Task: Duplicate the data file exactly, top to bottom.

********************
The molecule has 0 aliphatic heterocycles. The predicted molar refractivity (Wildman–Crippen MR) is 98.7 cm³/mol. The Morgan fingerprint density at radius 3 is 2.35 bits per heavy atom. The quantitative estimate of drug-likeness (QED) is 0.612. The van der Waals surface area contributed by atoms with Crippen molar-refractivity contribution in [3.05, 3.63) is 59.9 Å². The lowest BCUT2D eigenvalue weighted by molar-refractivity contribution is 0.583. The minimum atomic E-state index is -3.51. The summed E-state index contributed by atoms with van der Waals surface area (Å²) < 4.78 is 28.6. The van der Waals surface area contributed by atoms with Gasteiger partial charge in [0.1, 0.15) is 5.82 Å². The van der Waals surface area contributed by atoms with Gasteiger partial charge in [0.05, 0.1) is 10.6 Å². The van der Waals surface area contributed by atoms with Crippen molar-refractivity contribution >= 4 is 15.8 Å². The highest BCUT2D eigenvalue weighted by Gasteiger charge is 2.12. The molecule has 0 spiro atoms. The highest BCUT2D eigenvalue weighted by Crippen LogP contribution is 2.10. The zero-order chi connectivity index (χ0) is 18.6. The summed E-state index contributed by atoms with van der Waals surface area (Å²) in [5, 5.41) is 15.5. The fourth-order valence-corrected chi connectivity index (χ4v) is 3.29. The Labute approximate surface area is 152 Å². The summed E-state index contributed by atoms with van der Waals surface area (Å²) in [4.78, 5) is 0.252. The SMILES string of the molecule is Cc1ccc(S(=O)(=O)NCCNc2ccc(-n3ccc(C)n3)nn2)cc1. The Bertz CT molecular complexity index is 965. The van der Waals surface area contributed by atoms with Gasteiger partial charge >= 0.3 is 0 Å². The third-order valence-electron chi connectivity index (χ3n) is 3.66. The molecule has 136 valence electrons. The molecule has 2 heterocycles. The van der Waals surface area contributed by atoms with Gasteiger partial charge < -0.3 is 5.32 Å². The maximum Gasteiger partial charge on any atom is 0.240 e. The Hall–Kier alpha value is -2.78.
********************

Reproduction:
The molecule has 0 aliphatic heterocycles. The predicted molar refractivity (Wildman–Crippen MR) is 98.7 cm³/mol. The Morgan fingerprint density at radius 3 is 2.35 bits per heavy atom. The quantitative estimate of drug-likeness (QED) is 0.612. The van der Waals surface area contributed by atoms with Crippen molar-refractivity contribution in [3.05, 3.63) is 59.9 Å². The lowest BCUT2D eigenvalue weighted by molar-refractivity contribution is 0.583. The minimum atomic E-state index is -3.51. The summed E-state index contributed by atoms with van der Waals surface area (Å²) < 4.78 is 28.6. The van der Waals surface area contributed by atoms with Gasteiger partial charge in [0.1, 0.15) is 5.82 Å². The van der Waals surface area contributed by atoms with Gasteiger partial charge in [0.05, 0.1) is 10.6 Å². The van der Waals surface area contributed by atoms with Crippen molar-refractivity contribution >= 4 is 15.8 Å². The highest BCUT2D eigenvalue weighted by Gasteiger charge is 2.12. The molecule has 0 spiro atoms. The highest BCUT2D eigenvalue weighted by Crippen LogP contribution is 2.10. The zero-order chi connectivity index (χ0) is 18.6. The summed E-state index contributed by atoms with van der Waals surface area (Å²) in [5, 5.41) is 15.5. The fourth-order valence-corrected chi connectivity index (χ4v) is 3.29. The Labute approximate surface area is 152 Å². The summed E-state index contributed by atoms with van der Waals surface area (Å²) in [4.78, 5) is 0.252. The SMILES string of the molecule is Cc1ccc(S(=O)(=O)NCCNc2ccc(-n3ccc(C)n3)nn2)cc1. The Bertz CT molecular complexity index is 965. The van der Waals surface area contributed by atoms with Gasteiger partial charge >= 0.3 is 0 Å². The third-order valence-electron chi connectivity index (χ3n) is 3.66. The molecule has 136 valence electrons. The molecule has 2 heterocycles. The van der Waals surface area contributed by atoms with Gasteiger partial charge < -0.3 is 5.32 Å². The maximum Gasteiger partial charge on any atom is 0.240 e. The Hall–Kier alpha value is -2.78.